February 20, 2014
The following items were approved or presented at Thursday's Board of Regents meeting.
Regents pleased with NYC strategic session
Andrea Fischer Newman, chair of the Board of Regents, called the board’s January strategic session in New York City “immensely valuable.” She provided a brief summary of the meetings during the Feb. 20 formal session of the board.
Newman said board members and university leaders were able to meet several higher education leaders and explore such topics as learning technology, affordability, academic quality and the impact of the Affordable Care Act on academic health systems.
She also said board members appreciated having time to meet alumni and friends of the university during donor events, and having time to think about and discuss the future direction of higher education.
Expenses for the strategic session totaled $20,000, which were not paid from tuition or taxpayer resources.
New museum name reflects mission better
The Museum of Anthropology is being renamed the Museum of Anthropological Archaeology to better reflect the type of research being done by museum faculty. The name change is effective March 1.
“The new name reaffirms the faculty’s close ties with the Department of Anthropology while making it clear that the museum’s mission is exclusively scientific archaeology,” said a document recommending the change signed by Provost Martha E. Pollack and LSA Interim Dean Susan A. Gelman.
The museum was founded in 1837 with the relocation of the university from Detroit to Ann Arbor and the creation of a “Cabinet of Natural History,” the university’s first museum. It is housed in the Ruthven Museums Building, 1109 Geddes Ave.
Enrollment management is focus of new AVP position
Provost Martha E. Pollack intends to create a new student-centered effort that ties together several offices through the creation of the new position of associate vice president for enrollment management.
Regents approved creating the administrative position, which will report directly to the provost. The person filling this position will provide administrative and financial leadership for the offices of Undergraduate Admissions, Financial Aid, University Registrar and New Student Programs. A search is underway.
In a memo outlining the position, Pollack said the new AVP will bring “increased coordination and cooperation among the units so as to best serve students and help ensure student success among all populations at the university, better envision and manage enrollment goals and increase efficiencies and synergies across these functions.”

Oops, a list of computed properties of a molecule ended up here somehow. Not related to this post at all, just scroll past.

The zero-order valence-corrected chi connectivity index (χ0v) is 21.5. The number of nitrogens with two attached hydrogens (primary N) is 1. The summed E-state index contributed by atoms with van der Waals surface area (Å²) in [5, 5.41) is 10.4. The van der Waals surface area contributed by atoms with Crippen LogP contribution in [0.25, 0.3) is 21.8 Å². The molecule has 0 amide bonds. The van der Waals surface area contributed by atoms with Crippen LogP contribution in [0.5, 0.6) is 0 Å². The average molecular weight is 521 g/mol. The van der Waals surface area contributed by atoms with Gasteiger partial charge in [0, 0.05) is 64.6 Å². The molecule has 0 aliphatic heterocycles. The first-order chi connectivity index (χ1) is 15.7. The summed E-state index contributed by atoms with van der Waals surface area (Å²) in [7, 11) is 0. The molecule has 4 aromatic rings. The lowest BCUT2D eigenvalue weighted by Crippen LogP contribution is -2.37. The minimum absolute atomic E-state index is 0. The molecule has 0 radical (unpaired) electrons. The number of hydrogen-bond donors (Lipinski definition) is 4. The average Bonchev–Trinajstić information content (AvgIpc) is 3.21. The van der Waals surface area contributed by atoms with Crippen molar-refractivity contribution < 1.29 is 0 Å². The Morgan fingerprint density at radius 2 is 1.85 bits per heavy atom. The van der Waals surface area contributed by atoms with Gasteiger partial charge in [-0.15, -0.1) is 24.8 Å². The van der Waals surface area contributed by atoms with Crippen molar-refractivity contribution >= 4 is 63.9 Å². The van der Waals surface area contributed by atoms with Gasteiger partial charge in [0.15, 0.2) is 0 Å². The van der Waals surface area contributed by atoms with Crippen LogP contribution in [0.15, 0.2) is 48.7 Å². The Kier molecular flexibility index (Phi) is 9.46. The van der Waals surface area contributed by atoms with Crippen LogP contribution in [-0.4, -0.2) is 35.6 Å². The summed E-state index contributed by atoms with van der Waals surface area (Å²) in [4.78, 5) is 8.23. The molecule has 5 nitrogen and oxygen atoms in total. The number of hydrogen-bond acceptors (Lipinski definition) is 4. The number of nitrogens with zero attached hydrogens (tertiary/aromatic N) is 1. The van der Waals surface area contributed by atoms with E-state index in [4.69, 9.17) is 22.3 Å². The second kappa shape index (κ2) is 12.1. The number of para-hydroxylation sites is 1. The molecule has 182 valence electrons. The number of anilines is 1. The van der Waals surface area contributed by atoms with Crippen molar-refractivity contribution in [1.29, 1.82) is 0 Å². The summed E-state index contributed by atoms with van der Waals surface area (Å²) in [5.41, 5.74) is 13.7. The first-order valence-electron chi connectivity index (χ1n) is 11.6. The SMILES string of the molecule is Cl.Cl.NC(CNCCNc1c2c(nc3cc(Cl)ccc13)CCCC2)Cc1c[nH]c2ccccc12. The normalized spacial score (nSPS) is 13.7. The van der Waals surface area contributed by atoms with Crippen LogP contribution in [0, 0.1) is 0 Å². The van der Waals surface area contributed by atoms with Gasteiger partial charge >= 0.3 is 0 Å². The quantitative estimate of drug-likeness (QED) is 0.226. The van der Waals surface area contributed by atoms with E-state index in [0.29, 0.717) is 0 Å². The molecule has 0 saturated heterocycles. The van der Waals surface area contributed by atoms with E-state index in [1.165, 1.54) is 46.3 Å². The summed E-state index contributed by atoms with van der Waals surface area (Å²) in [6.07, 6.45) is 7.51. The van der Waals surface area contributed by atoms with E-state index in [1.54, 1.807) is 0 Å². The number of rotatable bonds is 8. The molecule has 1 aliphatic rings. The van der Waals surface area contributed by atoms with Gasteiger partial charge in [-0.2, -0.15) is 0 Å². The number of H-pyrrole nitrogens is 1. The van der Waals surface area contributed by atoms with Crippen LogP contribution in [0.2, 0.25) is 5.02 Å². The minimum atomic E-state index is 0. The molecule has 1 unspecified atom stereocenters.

Clinical-track positions added for Rackham units
A non-tenure-track clinical appointment sequence in the Rackham Graduate School has been established for its affiliated units, including Institute of Human Adjustment (IHA) effective March 1.
The clinical faculty will provide expertise as educators and scientists and will help train IHA students in the delivery of clinical services through three-year appointments at the following titles: clinical assistant professor, clinical associate professor and clinical professor.
IHA serves U-M and the surrounding region with evaluation and intervention programs to assist individuals, couples and families with mental health and behavioral health concerns and with difficulties related to language, literacy and communication.
Dearborn bioengineering expansion planned
Approximately 3,400 gross square feet in the UM-Dearborn Engineering Laboratory Building will be renovated to create a new bioengineering teaching laboratory and spaces for research and student projects. UM-Dearborn will fund the $1.72 million project that is scheduled to be completed this summer.
Renovations at West Quad and Michigan Union move forward
The Board of Regents authorized issuing bids and awarding construction contracts for the West Quadrangle and Michigan Union-Cambridge House Renovation project.
The project will relocate dining services for West Quad residents to the expanded Central Campus Dining Center under construction at South Quadrangle and renovate the vacated area into spaces for student interaction, creation of community, study and practice rooms, and living and learning activities. The residence hall will also receive infrastructure upgrades, including new plumbing, heating, cooling and ventilation systems; replacement of the roof; renovated bath facilities; exterior envelope and window repairs; and accessibility improvements.